This week, I was reading the new EU legislation [PDF] which relates to, among other things, the way that websites are allowed to use HTTP cookies (and similar technologies) to track their users. The Information Commissioner’s Office has released a statement to ask website owners to review their processes in advance of the legislation coming into effect later this month, but for those of you who like the big-print edition with pictures, here’s the short of it:
From 26th May, a website must not give you a cookie unless it’s either (a) an essential (and implied) part of the functionality of the site, or (b) you have opted-in to it. This is a stark change from the previous “so long as you allow opt-outs, it’s okay” thinking of earlier legislation, and large organisations (you know, like the one I now work for) in particular are having to sit up and pay attention: after all, they’re the ones that people are going to try to sue.
The legislation is surprisingly woolly on some quite important questions. Like… who has liability for ensuring that a user has opted-in to third-party cookies (e.g. Google Analytics)? Is this up to the web site owner or to the third party? What about when a site represents companies both in and outside the EU? And so on.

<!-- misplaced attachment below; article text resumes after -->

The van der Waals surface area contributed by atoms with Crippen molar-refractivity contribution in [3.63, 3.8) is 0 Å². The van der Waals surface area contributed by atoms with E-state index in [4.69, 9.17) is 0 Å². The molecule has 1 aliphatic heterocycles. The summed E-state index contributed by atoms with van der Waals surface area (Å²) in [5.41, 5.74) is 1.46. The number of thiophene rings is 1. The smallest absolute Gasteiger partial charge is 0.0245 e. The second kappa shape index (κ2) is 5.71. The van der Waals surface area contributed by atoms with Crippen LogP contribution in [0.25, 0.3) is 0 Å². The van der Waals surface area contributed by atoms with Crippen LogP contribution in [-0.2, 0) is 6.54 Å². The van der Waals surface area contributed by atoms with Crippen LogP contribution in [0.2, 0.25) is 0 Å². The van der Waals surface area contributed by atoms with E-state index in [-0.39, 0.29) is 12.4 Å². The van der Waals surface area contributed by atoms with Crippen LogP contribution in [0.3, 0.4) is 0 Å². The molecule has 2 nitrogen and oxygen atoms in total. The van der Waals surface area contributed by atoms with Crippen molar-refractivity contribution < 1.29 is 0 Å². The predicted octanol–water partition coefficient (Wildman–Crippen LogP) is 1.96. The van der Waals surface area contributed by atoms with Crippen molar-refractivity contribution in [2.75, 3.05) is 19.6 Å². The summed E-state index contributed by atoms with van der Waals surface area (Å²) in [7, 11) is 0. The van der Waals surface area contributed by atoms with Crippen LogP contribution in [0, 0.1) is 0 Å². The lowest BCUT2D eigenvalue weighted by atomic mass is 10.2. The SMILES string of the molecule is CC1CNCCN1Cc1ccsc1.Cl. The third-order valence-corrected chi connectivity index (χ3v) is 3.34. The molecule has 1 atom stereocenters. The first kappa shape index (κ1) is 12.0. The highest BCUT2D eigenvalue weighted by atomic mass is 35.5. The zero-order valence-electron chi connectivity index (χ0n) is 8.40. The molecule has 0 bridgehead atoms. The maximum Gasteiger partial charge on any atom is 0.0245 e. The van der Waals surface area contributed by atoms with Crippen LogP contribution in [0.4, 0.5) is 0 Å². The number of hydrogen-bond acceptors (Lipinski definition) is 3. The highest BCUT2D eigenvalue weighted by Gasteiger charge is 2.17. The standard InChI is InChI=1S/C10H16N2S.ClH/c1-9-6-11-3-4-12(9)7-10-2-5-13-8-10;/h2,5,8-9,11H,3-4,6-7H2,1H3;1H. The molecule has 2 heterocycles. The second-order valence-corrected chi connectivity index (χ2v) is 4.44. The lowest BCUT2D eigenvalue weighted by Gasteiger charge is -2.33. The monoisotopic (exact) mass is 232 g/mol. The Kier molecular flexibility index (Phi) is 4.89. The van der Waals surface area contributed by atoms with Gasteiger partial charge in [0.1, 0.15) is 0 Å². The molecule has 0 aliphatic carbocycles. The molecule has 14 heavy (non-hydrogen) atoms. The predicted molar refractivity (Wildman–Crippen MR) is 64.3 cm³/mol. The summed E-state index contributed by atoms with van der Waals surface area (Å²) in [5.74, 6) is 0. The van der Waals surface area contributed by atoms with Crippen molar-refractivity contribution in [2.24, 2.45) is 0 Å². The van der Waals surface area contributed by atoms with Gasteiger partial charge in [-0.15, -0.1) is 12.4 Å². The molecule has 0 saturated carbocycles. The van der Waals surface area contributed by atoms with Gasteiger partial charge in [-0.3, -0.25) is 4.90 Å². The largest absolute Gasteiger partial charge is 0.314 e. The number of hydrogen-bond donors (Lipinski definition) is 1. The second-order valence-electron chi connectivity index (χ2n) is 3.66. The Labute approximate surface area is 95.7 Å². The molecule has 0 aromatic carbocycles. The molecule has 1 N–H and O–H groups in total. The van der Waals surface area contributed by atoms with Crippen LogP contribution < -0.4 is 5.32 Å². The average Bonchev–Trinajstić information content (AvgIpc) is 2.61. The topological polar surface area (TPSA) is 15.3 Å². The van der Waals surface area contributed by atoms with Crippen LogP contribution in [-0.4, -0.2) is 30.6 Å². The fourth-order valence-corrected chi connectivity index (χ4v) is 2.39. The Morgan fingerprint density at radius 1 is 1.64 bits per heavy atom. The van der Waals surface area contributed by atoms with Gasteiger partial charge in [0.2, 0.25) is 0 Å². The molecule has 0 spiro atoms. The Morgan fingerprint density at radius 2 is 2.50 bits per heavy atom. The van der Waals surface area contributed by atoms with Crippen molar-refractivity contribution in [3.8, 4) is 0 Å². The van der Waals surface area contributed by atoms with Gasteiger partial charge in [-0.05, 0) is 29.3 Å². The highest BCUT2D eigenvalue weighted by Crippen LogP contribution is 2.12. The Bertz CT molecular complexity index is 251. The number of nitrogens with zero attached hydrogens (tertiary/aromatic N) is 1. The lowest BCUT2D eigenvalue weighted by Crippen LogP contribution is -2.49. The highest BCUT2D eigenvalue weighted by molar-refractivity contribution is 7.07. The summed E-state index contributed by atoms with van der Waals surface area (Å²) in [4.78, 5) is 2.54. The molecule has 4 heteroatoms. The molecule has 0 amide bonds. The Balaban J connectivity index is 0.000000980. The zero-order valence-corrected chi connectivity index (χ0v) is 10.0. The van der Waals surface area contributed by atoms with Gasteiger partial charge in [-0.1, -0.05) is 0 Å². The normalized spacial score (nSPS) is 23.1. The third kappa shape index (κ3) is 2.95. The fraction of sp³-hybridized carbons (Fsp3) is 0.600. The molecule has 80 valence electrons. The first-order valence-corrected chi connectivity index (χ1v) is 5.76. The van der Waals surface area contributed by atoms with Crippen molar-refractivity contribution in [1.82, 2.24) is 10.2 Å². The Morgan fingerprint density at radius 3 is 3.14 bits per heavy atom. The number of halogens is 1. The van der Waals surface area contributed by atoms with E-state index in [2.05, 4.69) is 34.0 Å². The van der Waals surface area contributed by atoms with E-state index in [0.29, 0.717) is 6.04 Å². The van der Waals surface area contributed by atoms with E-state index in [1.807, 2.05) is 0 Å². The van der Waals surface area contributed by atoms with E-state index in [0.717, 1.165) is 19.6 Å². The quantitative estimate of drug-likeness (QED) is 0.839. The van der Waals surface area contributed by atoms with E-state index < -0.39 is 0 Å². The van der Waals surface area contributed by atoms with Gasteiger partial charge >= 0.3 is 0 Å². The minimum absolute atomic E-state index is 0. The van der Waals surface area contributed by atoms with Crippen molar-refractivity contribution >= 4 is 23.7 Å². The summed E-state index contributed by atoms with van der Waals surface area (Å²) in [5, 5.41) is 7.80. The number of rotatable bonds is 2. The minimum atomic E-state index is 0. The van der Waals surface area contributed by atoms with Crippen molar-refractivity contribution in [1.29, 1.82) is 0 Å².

Seeking guidance, I decided to browse the website of the Information Commissioner’s Office. And guess what I found…
Honestly: I’m tempted to assume that only this guy has the right approach. I’m all in favour of better cookie law, but can’t we wait until after the technological side (in web browsers) is implemented before we have to fix all of our websites? Personally, I thought that P3P policies (remember when those were all the rage?) had a lot of potential, properly-implemented, because they genuinely put the power into the hands of the users. The specification wasn’t perfect, but if it had have been, we wouldn’t be in the mess we are now. Perhaps it’s time to dig it up, fix it, and then somehow explain it to the politicians.